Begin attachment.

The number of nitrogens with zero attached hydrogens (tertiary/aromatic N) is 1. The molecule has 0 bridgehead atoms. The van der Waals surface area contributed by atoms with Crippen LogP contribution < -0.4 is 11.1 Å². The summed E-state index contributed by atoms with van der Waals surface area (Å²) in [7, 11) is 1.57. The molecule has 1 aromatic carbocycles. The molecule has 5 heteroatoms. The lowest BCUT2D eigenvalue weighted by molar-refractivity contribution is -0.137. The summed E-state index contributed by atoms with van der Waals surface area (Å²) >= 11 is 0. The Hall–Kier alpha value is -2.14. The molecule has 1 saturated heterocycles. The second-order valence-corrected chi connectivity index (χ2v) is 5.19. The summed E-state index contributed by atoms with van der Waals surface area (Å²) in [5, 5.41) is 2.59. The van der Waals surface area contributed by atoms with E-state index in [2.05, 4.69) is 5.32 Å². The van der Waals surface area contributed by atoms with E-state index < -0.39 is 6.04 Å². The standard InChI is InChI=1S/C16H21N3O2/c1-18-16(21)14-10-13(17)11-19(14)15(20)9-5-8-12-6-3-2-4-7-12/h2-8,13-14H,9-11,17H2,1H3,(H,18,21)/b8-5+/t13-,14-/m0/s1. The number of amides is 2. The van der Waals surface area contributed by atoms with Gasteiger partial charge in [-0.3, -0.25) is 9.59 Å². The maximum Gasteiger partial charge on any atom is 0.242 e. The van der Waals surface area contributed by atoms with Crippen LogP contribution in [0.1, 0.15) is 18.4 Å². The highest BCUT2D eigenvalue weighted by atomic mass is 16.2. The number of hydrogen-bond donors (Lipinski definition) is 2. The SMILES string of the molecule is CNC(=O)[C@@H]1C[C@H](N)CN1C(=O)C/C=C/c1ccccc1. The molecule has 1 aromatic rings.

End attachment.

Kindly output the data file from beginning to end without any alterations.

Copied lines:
The number of nitrogens with zero attached hydrogens (tertiary/aromatic N) is 1. The molecule has 0 bridgehead atoms. The van der Waals surface area contributed by atoms with Crippen LogP contribution < -0.4 is 11.1 Å². The summed E-state index contributed by atoms with van der Waals surface area (Å²) in [7, 11) is 1.57. The molecule has 1 aromatic carbocycles. The molecule has 5 heteroatoms. The lowest BCUT2D eigenvalue weighted by molar-refractivity contribution is -0.137. The summed E-state index contributed by atoms with van der Waals surface area (Å²) >= 11 is 0. The Hall–Kier alpha value is -2.14. The molecule has 1 saturated heterocycles. The second-order valence-corrected chi connectivity index (χ2v) is 5.19. The summed E-state index contributed by atoms with van der Waals surface area (Å²) in [5, 5.41) is 2.59. The van der Waals surface area contributed by atoms with E-state index in [2.05, 4.69) is 5.32 Å². The van der Waals surface area contributed by atoms with E-state index < -0.39 is 6.04 Å². The standard InChI is InChI=1S/C16H21N3O2/c1-18-16(21)14-10-13(17)11-19(14)15(20)9-5-8-12-6-3-2-4-7-12/h2-8,13-14H,9-11,17H2,1H3,(H,18,21)/b8-5+/t13-,14-/m0/s1. The number of amides is 2. The van der Waals surface area contributed by atoms with Gasteiger partial charge in [-0.3, -0.25) is 9.59 Å². The maximum Gasteiger partial charge on any atom is 0.242 e. The van der Waals surface area contributed by atoms with Crippen LogP contribution in [0.1, 0.15) is 18.4 Å². The highest BCUT2D eigenvalue weighted by atomic mass is 16.2. The number of hydrogen-bond donors (Lipinski definition) is 2. The SMILES string of the molecule is CNC(=O)[C@@H]1C[C@H](N)CN1C(=O)C/C=C/c1ccccc1. The molecule has 1 aromatic rings.